With microservices all the rage over the past decade or so, there has been little attention paid to how to develop a Loosely Coupled Monolith.
Both microservices and monoliths have their strengths and weaknesses. The intent of this blog and video series is not to debate the use of one or the other but rather to illustrate how you can develop a loosely coupled monolith. What the benefits come from a loosely coupled monolith and some of the drawbacks.
Loosely Coupled Monolith
This blog post is apart of a series of posts I’ve created around Loosely Coupled Monoliths.
Check out my YouTube channel where I post all kinds of content that accompanies my posts.
Regardless of Monolith or Microservice based architectures, boundaries are critical to both. In Domain Driven Design, the concept of a Bounded Context is defined. I’d argue it’s the most important concept from Domain Driven Design. It’s driven by language and mutual understanding between business and software. I’ve written & talked about boundaries in my Context is King: Finding Service Boundaries series.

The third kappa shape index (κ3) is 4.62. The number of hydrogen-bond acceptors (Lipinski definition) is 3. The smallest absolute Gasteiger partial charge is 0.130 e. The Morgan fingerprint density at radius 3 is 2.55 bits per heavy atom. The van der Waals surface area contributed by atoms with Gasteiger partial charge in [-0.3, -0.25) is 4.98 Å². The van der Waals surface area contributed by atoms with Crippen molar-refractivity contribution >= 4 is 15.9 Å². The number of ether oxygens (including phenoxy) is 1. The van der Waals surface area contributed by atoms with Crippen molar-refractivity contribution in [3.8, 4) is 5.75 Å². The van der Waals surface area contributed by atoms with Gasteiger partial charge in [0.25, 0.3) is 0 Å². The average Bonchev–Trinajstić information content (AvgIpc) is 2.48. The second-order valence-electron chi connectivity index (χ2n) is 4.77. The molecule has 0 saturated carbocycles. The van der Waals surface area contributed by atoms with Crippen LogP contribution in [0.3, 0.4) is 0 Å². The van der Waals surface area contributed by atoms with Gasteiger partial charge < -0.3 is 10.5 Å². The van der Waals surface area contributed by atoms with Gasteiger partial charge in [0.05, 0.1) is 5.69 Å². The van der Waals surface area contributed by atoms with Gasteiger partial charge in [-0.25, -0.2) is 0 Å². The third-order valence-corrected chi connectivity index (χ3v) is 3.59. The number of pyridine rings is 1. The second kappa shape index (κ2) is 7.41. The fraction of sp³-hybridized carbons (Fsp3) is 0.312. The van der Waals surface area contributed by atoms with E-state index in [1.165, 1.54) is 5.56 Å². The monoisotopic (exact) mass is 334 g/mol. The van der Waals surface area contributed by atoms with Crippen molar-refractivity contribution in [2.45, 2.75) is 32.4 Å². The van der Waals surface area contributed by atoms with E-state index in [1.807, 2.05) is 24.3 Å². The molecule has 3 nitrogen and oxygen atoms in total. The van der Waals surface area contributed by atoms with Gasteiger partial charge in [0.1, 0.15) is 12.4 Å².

For a short re-cap, for me, boundaries are about ownership. A Bounded Context is about business capabilities and the data behind those capabilities.
It’s NOT about entities. It’s NOT about having an entity service that performs CRUD over those entities.
It’s about capabilities that will be owned by the bounded context. With that, you cannot have behavior without data.
In a solutions view of a bounded context, I like to think of it as having 3 projects.
Contacts project contains things like interfaces, delegates, and DTOs (Data Transfer Objects).
Implementation project contains all of the code for the actual implementation of your bounded context.
Tests project is for well… tests.
With any large monolith, you’re going to have many bounded contexts. The key is that they are silo’ed from other bounded contexts implemenation.
Any implementation project will not reference the implementation of another bounded context. The only reference it can have is that of other contract projects.
An implementation project will only couple (reference) to contacts projects because that’s where our DTOs that represent messages & events live. DTOs are nothing more than data buckets. The contract projects contain no actual logic.
Since each bounded context is the owner of its own data, there is no need for a shared database.
Each bounded context MUST have its own database which it is the owner.
No other bounded context will have access to this database or any type of data access layer such as Entity Framework DbContext. Each context has access to its own database and that’s it.
Top Level Entry Points
There must be some top-level entry points to our application. These are the actual executables that are running in service, in a virtual machine, or in a container.
In the example of this monolith, I’m assuming it’s a web application that is either an HTTP API or is serving HTML as a server-side web app.